People of the MIBRC

Principal Investigators:

Bobby Cherayil, MD

Alessio Fasano, MD

Verena Göbel, MD

Bryan Hurley, PhD

Hai Ning Shi, DVM, PhD

W. Allan Walker, MD


Beth McCormick, PhD

Hans-Christian Reinecker, MD

Curriculum Vitae

Alessio Fasano, MD

Director, Mucosal Immunology and Biology Research Center, MGHfC
Director, Center for Celiac Research, MGHfC
Associate Chief for Basic, Clinical and Translational Research, MGHfC
Division Chief, Department of Pediatric Gastroenterology and Nutrition, MGHfC
Visiting Professor of Pediatrics, Harvard Medical School

Office Address:

Department of Pediatrics
Mucosal Immunology and Biology Research Center
Massachusetts General Hospital and Harvard Medical School
114 16th Street 114-3502
Charlestown, MA 02129

Phone: (617) 726-4166
FAX: (617) 726-4172


Academic Appointments

Other Professional Positions

Administrative Leadership Positions (selected)

Committee Service (selected)

Professional Societies

Editorial Activities

Other Editorial Roles

Honors (selected)

Funded Projects (selected)


Current Licensure and Certification

Research Experience


  1. Cell biology: studies on the pathophysiology of the paracellular pathway and structural changes of cell cytoskeleton and tight junctions induced by zonulin, a physiological modulator of tight junctions recently discovered in our lab, its prokaryotic analogue ZOT, and gliadin peptides. Signal transduction involved in the regulation of epithelial and endothelial cell cytoskeleton and intercellular tight junctions. These knowledge was used to develop a series of applications, including:
    i. Innovative delivery systems of therapeutical proteins and other macromolecules through the intestinal epithelium, the nasal mucosa, and the blood-brain barrier.
    ii. Nasal delivery of antigens for vaccine development
    ii. Vector-mediated gene delivery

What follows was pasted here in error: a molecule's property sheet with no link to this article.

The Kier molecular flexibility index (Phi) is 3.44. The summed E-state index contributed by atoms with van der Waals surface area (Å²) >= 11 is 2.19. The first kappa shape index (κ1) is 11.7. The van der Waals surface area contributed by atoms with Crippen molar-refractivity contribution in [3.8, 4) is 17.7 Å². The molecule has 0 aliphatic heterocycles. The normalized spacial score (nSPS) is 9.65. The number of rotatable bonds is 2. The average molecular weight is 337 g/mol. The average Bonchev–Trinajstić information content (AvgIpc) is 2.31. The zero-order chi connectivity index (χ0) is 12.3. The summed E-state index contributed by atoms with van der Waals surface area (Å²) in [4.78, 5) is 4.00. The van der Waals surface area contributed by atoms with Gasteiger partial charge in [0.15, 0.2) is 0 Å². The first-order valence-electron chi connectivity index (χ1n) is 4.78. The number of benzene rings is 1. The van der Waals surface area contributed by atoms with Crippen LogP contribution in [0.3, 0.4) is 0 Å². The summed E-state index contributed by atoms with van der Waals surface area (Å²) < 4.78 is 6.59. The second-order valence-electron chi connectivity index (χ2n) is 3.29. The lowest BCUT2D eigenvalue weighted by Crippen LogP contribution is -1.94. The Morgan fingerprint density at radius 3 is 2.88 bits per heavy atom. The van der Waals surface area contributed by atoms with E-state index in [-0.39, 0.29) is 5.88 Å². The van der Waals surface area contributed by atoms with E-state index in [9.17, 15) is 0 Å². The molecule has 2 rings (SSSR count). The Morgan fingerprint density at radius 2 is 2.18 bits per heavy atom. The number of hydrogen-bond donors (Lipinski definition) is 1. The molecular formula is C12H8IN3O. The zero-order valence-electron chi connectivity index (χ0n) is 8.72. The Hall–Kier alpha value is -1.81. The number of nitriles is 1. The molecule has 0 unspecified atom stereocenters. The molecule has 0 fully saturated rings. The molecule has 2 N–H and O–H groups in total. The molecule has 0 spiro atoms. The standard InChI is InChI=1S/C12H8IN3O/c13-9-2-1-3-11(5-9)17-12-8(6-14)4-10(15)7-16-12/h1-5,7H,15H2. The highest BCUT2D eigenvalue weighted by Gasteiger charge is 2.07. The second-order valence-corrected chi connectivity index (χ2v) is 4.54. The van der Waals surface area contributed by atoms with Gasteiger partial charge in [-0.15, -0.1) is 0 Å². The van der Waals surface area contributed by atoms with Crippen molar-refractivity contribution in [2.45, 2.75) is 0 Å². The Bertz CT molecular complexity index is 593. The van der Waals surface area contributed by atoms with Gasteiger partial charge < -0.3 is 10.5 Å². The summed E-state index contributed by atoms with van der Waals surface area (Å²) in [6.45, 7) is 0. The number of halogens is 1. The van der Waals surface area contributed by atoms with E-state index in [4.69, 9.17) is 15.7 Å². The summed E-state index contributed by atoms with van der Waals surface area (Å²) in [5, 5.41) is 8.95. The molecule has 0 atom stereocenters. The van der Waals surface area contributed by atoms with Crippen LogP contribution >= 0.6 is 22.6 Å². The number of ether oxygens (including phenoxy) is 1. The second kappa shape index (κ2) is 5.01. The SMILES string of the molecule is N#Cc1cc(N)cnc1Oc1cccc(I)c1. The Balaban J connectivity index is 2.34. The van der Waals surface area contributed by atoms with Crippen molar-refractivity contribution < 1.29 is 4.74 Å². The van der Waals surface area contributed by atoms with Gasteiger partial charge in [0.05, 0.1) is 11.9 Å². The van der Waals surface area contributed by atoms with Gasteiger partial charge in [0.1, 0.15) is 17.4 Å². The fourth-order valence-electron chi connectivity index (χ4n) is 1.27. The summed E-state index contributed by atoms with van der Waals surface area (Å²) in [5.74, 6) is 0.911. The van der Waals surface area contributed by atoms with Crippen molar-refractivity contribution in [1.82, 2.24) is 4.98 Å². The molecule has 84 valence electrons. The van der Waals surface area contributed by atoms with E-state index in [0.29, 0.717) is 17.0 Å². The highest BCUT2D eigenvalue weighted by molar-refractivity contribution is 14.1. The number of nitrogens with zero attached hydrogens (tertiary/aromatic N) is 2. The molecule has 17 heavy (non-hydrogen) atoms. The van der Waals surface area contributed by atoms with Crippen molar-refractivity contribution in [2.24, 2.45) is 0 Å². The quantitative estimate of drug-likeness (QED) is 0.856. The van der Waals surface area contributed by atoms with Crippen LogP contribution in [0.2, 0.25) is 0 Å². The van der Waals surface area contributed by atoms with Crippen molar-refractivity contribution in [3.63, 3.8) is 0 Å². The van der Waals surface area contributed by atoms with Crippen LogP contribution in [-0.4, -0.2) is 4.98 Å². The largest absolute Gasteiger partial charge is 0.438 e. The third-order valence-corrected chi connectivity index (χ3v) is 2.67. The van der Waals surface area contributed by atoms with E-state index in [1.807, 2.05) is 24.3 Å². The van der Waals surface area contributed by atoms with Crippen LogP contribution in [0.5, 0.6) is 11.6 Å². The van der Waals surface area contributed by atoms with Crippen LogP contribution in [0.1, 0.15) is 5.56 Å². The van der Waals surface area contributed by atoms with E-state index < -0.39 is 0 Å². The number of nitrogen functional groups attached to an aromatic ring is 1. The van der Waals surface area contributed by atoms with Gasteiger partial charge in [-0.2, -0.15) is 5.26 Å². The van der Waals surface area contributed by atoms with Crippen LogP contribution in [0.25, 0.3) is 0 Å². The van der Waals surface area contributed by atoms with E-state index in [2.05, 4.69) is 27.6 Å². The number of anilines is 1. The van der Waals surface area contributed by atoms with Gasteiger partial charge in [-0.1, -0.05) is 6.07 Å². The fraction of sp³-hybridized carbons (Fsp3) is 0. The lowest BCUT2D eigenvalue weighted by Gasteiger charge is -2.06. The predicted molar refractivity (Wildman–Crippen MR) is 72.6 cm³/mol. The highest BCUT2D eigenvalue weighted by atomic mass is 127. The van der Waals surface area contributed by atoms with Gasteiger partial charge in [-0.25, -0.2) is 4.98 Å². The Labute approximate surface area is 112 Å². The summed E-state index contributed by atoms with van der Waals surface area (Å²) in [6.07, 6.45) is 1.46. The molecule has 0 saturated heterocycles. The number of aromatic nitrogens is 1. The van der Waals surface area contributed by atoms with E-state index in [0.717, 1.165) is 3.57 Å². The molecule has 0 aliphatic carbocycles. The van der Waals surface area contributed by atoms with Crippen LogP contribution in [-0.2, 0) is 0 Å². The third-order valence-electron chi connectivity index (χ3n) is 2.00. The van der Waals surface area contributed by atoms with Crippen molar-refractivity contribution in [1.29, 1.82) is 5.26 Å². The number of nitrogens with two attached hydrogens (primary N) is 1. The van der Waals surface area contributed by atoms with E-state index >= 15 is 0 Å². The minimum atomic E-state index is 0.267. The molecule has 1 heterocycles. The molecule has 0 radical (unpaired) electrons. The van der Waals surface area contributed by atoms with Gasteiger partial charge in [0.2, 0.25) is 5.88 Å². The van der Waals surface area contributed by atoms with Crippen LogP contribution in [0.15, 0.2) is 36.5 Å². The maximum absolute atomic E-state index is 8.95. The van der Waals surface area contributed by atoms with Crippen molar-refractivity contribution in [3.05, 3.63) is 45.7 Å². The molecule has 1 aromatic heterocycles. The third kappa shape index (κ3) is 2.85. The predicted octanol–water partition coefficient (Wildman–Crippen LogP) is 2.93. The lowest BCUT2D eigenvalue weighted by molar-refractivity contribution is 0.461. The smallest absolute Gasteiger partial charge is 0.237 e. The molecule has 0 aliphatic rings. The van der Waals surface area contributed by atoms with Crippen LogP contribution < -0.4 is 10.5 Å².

iii. Antigen-specific immunomodulation
  2. Celiac disease: epidemiology of celiac disease in United States: Development of new specific and sensitive screening assays to diagnose typical, atypical, and asymptomatic celiac patients. Studies on the pathogenesis of the disease particularly focused on the alteration of tissue permeability secondary to tight junction dysfunction.
  3. Type 1 diabetes: Study on the pathogenesis of type 1 diabetes (T1D). We have generated data suggesting that a subgroup of subjects with T1D experiences a zonulin-dependent abnormal increase in intestinal permeability that causes non-self antigens to cross the intestinal barrier, so triggering an aberrant autoimmune response targeting the pancreatic beta cells. We are currently working on the possible links between zonulin-dependent chronic increase in intestinal permeability and the onset of T1D in order to develop strategies for the prevention of the disease. We are using the combination of an animal model of T1D and human studies in order to gain insights into T1D-associated tight junction's dysregulation at the cellular and molecular levels.

Teaching and Supervision

Selected Patents (from a total of 161)